My two-week Galapagos Photo-Cruises are without equal. The world’s best guide, a killer itinerary, a great boat (the Samba), and two great leaders with ten Galapagos cruises under their belts. Pre-trip and pre-landing location-specific gear advice. In-the-field photo instruction and guidance. Jeez, I almost forgot: fine dining at sea!

The great spots that we will visit include Tower Island (including Prince Phillips Steps and Darwin Bay), Hood Island (including Punta Suarez, the world’s only nesting site of Waved Albatross, and Gardner Bay)—each of the preceding are world class wildlife photography designations that rank right up there with Antarctica, Africa, and Midway. We will also visit Fernandina, Puerto Ayora for the tortoises, Puerto Egas—James Bay, and North Seymour for nesting Blue-footed Boobies in most years, South Plaza for Land Iguanas, Floreana for Greater Flamingoes, and Urbina Bay, all spectacular in their own right. We visit every great spot on a single trip. Plus tons more. And there will be lots of opportunities to snorkel on sunny mid-days for those like me who wish to partake.

It is extremely likely that we will visit the incredible Darwin Bay and the equally incredible Hood Island, world home of Waved Albatross twice on our voyage. The National Park Service takes its sweet time in approving such schedule changes.

We will be the first boat on each island in the morning and the last boat to leave each island every afternoon. If we are blessed with overcast skies, we will often spend 5-6 hours at the best sites. And as noted above, mid-day snorkeling is an option on most sunny days depending on location and conditions. On the 2015 trip most snorkeled with a mega-pod of dolphins. I eased off the zodiac to find hundreds of dolphins swimming just below me. Note: some of the walks are a bit difficult but can be made by anyone if half way decent shape. Great images are possible on all landings with either a hand held 70-200mm lens and a 1.4X teleconverter or an 80- or 100-400. I sometimes bring a longer lens ashore depending on the landing. In 2017 I will be bring the Canon 400mm IS DO II lens. In the past I have brought either the 300mm f/2.8L IS II or the 200-400mm f/4 L IS with Internal Extender.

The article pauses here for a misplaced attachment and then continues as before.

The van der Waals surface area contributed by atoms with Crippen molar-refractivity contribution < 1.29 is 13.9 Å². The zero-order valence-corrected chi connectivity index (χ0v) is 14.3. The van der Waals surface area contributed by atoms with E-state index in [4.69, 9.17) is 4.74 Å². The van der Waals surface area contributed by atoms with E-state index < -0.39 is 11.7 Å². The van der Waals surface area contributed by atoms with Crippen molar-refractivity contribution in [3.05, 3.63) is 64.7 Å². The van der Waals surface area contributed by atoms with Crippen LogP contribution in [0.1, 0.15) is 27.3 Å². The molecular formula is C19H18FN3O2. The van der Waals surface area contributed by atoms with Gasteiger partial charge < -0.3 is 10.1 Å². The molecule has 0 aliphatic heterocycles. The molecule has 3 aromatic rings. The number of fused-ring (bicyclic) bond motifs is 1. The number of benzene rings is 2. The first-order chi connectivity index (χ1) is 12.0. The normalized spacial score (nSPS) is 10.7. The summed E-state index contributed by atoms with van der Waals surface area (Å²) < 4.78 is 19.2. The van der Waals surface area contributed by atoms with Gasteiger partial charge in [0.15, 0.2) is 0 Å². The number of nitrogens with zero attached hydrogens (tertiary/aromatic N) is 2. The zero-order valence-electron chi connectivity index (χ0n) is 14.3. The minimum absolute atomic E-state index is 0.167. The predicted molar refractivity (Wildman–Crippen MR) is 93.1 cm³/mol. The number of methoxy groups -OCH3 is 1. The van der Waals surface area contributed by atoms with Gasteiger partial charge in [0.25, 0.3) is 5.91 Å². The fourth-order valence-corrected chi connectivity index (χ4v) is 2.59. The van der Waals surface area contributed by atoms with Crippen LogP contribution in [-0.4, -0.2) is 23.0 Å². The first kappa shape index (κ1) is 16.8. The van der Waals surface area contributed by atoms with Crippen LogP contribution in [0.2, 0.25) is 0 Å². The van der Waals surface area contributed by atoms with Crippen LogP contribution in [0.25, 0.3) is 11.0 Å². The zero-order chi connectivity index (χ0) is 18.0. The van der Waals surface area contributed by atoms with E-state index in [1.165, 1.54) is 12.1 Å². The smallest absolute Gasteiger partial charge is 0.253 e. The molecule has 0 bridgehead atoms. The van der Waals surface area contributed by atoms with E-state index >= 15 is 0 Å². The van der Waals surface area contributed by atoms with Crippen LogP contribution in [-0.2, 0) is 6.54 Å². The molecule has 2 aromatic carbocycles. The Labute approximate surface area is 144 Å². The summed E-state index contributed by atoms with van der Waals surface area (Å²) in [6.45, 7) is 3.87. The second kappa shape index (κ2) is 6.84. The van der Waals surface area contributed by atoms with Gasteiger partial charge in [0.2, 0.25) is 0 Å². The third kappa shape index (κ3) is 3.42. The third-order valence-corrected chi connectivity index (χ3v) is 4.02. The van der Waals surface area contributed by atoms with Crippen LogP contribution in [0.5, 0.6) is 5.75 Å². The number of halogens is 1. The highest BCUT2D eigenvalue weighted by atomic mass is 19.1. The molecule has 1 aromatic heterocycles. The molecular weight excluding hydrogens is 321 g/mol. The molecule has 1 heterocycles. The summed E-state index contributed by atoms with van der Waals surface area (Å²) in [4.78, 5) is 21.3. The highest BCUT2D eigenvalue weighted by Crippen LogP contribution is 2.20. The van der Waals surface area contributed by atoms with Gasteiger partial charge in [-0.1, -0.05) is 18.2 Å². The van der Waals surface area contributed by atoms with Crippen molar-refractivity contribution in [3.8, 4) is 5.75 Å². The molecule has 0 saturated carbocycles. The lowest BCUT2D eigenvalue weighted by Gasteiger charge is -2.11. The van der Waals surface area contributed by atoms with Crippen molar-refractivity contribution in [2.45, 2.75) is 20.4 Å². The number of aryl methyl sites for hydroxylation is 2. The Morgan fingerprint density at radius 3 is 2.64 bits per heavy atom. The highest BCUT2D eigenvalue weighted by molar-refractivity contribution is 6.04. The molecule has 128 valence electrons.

Do consider joining me for this once in a lifetime trip to the Galapagos archipelago. There simply is no finer Galapagos photography trip. Learn why above.

An Amazing Value…

Do know that there are one week Galapagos trips for $8500! Thus, our trip represents a tremendous value; why go all that way and miss half of the great photographic locations?

The Logistics

August 6, 2017: We arrive in Guayaquil, Ecuador a day early to ensure that we do not miss the boat in case of a travel delay.

August 7, 2017: There will be an introductory Galapagos Photography session and a hands on exposure session at our hotel.

August 8, 2017: We fly to the archipelago and board the Samba. Heck, on the 2015 trip some people made great images at the dock in Baltra while our luggage was being loaded!

August 22, 2017: We disembark late morning and fly back to Guayaquil midday; most will overnight there.

Most will fly home on the early morning of July 23 unless they are staying on or going elsewhere (or catching a red-eye flight on the evening of the 22nd).

$12,499 includes just about everything: all transfers, guide and park fees, all food on the boat, transfers and ground transportation, your flights to the archipelago, and three nights (double occupancy) in a top notch hotel in Guayaquil. If you are good to go, a non-refundable deposit of $5,000 per person is due immediately. The second payment of $4,000 is not due until 11/1/16. The final payment of $3449 per person will be due on 2/1/17. A $200 discount will be applied to each of the balances for couples or friends who register at the same time.

Purchasing travel insurance within 2 weeks of our cashing your deposit check is strongly recommended. On two fairly recent cruises a total of 5 folks were forced to cancel less than one week prior to the trip. My family and I use Travel Insurance Services and strongly recommend that you do the same.